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Consequences of a Fall  by Dreamflower

AUTHORíS NOTE: The following chapter contains references to other stories of mine at Stories of Arda. For your convenience they are noted here: * refers to "A New Reckoning", and ** refers to "The Dare".

EPILOGUE

At least, as a member of the family, she did not have to serve at table, and was able to eat with the rest. Not that she expected to have much appetite.

She thought back to that horrid night at the Ball, when everything began to come unraveled. It had all been Opalís fault, stupid child--stealing and then running away and then getting herself hurt--if it had not been for that, her animosity towards Peregrin would never have come out.*

She was only grateful that not *everything* had come out; she could have ended up banished from the Shire, rather than just from the Great Smials.

She sighed. She had never again been tempted to take things into her own hands, but she most certainly had been hopeful. There had been that time when the lad got drunk and nearly died**, and then when he had disappeared with his Brandybuck and Baggins cousins, and that gardener--she gave a disdainful sniff at the thought of consorting with hired help--into the Old Forest. She had felt quite triumphant when Paladin had declared him dead. But then, like a bad copper, he had turned up once more. She had never known of anyone who survived so many near brushes with death.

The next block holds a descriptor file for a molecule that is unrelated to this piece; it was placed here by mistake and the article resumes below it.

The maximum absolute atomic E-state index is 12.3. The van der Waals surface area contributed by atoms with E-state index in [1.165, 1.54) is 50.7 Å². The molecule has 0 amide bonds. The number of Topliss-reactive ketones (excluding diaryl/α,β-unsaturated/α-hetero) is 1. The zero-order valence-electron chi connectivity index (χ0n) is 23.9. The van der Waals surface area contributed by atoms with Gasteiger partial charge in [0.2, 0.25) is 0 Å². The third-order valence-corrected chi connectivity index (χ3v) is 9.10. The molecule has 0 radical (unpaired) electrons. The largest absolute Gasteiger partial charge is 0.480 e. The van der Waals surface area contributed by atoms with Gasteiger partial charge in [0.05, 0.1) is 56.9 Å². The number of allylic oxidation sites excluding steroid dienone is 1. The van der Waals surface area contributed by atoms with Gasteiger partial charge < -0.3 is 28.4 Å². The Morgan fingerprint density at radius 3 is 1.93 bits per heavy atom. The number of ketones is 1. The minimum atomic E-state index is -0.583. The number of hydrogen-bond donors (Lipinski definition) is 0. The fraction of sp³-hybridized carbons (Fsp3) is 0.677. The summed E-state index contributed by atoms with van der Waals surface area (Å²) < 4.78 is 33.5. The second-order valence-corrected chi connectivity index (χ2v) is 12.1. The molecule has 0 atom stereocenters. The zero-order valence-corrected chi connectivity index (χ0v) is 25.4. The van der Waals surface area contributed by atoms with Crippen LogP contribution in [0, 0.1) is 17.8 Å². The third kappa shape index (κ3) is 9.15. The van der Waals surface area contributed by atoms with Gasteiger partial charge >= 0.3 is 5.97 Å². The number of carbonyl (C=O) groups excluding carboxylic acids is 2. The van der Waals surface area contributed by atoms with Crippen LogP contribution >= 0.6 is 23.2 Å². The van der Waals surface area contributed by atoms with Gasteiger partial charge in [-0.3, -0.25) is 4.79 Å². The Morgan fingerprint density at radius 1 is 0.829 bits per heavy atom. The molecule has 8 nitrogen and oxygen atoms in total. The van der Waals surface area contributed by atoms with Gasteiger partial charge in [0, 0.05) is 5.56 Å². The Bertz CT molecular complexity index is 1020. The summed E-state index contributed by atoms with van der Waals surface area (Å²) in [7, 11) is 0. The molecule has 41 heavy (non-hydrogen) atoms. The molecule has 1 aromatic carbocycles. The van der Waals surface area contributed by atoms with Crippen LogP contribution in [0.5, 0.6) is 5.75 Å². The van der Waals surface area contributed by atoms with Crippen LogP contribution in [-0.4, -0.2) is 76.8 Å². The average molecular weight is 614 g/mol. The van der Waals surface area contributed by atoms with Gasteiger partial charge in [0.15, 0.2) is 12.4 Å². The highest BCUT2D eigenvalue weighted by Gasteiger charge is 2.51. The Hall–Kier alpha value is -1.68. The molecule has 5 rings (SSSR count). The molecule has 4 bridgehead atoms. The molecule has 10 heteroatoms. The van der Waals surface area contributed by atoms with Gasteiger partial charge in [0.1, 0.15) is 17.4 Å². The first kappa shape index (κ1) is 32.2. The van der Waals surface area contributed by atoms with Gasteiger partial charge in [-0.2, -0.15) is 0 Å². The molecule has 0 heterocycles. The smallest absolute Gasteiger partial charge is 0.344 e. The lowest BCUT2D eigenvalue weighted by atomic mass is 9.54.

Well she wasnít about to go and get a meal ready, with her hair flying every which way. She deliberately turned back to the mirror, after untruthfully assuring Euphorbia at the top of her voice that she was "Coming! Iíll be right there!" She closed the door to her room firmly, that she might not be distracted by any more pointless bustle.

She was adding the final touches to her hair, which she dressed rather severely, when she heard the knocking at her bedroom door.

"Hyacinth," said her brotherís voice just outside in the hallway, surprisingly calm, "it is time for dinner; our guest has arrived."

She squared her shoulders, firmly quashed the sinking feeling in her middle, and followed her brother into the dining room.*He* was there indeed, speaking to Euphorbia; then he turned.

"Hyacinth," he greeted her gravely.

She nodded, too nervous to actually speak and return his greeting.

Euphorbia had prepared a lavish meal, far better than their everyday fare, and listened to the visitorís compliments on the food with every outward sign of pleasure. Their guest regaled them with news and with stories, but Hyacinth heard little of what was said, and her food felt like lead in her stomach. *Why* was he here, for goodnessí sake? What could he have to say to her?When the meal ended he turned to her brother. "Mr. Brockhouse, if you do not mind, I need to speak to your sister."

Her brother nodded. "You may use the back parlor," he said.

When they reached the room and were inside, Hyacinth turned to him, for the first time speaking directly to him. "Peregrin, why are you here?" She tried to make her voice sound haughty, but it came out rather timidly. She looked up at him, once more startled at how tall he had grown when he had been away on his journey.

He gestured to the armchair by the fire, and she sat down. He took the chair across from her. "Hyacinth, Reggie needed someone to bring you his terms."

"Terms?" Her voice squeaked alarmingly.